• Ability to communicate a choice
• Ability to understand information required for the specific decision at hand
• Ability to appreciate the implications and significance in the provided information or the choice being made
• Ability to reason by weighing and comparing options and also consequences in the potential decision
Wright and Roberts advocate the use with the “Four Topics Method” to help with ethical decision-making strategy for patients in a very medical setting. With this algorithm, each case is analyzed through 4 aspects:
• Medical indications
• Patient preferences (and also the patient’s decisional capacity)
• Quality-of-life issues
• Contextual features or external factors that may affect the individual’s care
In addition, Wright and Roberts recommend Drane’s “sliding scale” model, which modulates the threshold to determine the patient’s decisional capacity according to risk to benefit ratio of the decision, to aid with the analysis. For example, the greater the risk associated while using patient’s treatment refusal, the low the threshold for deeming the sufferer as lacking decisional capacity.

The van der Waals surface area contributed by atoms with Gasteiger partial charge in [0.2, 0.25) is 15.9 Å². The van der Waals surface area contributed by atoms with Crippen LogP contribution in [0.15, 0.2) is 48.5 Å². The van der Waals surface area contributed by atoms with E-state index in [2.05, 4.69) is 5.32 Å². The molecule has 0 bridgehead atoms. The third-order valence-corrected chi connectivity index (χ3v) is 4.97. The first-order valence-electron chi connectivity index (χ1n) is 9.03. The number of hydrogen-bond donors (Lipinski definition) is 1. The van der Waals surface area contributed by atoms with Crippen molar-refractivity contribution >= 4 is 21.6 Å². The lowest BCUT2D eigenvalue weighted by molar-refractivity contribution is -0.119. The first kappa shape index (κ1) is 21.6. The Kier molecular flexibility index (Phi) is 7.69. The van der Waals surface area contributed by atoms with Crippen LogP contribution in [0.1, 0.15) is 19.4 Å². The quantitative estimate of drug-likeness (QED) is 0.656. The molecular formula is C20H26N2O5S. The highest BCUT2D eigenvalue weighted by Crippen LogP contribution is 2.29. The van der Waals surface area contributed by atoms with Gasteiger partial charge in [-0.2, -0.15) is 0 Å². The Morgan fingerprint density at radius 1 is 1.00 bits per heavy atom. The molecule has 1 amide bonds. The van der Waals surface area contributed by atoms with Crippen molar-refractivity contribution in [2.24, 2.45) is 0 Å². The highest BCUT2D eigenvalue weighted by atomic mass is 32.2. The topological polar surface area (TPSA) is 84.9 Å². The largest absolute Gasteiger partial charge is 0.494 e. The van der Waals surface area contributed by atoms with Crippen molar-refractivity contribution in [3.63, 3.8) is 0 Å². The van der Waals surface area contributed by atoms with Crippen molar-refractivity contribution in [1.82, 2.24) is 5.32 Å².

Two typical cases that may arise are presented in the event vignettes. They describe relevant ethical dilemmas as well as their formulations, and demonstrate the way a C/L psychiatrist can work through each case using the “Four Topics Method.”
Ms A is really a 73-year-old with diabetes, hypertension, and end-stage renal failure. She is receiving hemodialysis and it has had above-the-knee right lower extremity amputation. She is delivered to the hospital after a fall. This will be the third similar presentation for the hospital during the past 2 months.
The evaluation reveals malnutrition, dehydration, and early-stage bedsores. Ms A is evaluated by a social worker and a physical therapist; both recommend a skilled nursing facility as the most appropriate placement to be with her. However, the individual fervently refuses this option, and psychiatry is termed in to evaluate her capability to make decisions.